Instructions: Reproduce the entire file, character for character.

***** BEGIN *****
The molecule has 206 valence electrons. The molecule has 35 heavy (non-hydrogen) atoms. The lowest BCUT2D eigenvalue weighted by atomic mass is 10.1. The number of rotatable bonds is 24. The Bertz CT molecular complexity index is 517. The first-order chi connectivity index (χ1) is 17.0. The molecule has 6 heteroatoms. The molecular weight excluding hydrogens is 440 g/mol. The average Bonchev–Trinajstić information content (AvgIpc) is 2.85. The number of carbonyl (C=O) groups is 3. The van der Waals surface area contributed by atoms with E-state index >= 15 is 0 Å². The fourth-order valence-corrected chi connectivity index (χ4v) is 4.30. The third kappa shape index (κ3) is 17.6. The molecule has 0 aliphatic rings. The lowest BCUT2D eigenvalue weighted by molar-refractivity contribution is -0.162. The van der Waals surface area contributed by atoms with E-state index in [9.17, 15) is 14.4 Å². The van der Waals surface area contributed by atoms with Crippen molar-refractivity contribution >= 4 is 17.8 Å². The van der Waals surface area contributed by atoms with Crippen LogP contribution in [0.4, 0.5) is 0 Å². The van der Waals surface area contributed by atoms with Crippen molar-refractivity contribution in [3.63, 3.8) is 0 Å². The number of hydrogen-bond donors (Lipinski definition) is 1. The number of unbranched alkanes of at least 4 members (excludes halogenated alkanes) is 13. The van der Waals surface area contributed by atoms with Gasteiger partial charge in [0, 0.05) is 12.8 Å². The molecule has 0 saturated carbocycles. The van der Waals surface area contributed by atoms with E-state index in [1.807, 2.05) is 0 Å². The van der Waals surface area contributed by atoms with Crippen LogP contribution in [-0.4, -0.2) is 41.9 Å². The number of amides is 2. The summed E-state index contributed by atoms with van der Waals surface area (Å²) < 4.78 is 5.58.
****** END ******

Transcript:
The molecule has 206 valence electrons. The molecule has 35 heavy (non-hydrogen) atoms. The lowest BCUT2D eigenvalue weighted by atomic mass is 10.1. The number of rotatable bonds is 24. The Bertz CT molecular complexity index is 517. The first-order chi connectivity index (χ1) is 17.0. The molecule has 6 heteroatoms. The molecular weight excluding hydrogens is 440 g/mol. The average Bonchev–Trinajstić information content (AvgIpc) is 2.85. The number of carbonyl (C=O) groups is 3. The van der Waals surface area contributed by atoms with E-state index >= 15 is 0 Å². The fourth-order valence-corrected chi connectivity index (χ4v) is 4.30. The third kappa shape index (κ3) is 17.6. The molecule has 0 aliphatic rings. The lowest BCUT2D eigenvalue weighted by molar-refractivity contribution is -0.162. The van der Waals surface area contributed by atoms with E-state index in [9.17, 15) is 14.4 Å². The van der Waals surface area contributed by atoms with Crippen molar-refractivity contribution >= 4 is 17.8 Å². The van der Waals surface area contributed by atoms with Crippen LogP contribution in [0.4, 0.5) is 0 Å². The van der Waals surface area contributed by atoms with Crippen molar-refractivity contribution in [3.63, 3.8) is 0 Å². The number of hydrogen-bond donors (Lipinski definition) is 1. The number of unbranched alkanes of at least 4 members (excludes halogenated alkanes) is 13. The van der Waals surface area contributed by atoms with Gasteiger partial charge in [0, 0.05) is 12.8 Å². The molecule has 0 saturated carbocycles. The van der Waals surface area contributed by atoms with E-state index in [1.807, 2.05) is 0 Å². The van der Waals surface area contributed by atoms with Crippen LogP contribution in [-0.4, -0.2) is 41.9 Å². The number of amides is 2. The summed E-state index contributed by atoms with van der Waals surface area (Å²) < 4.78 is 5.58.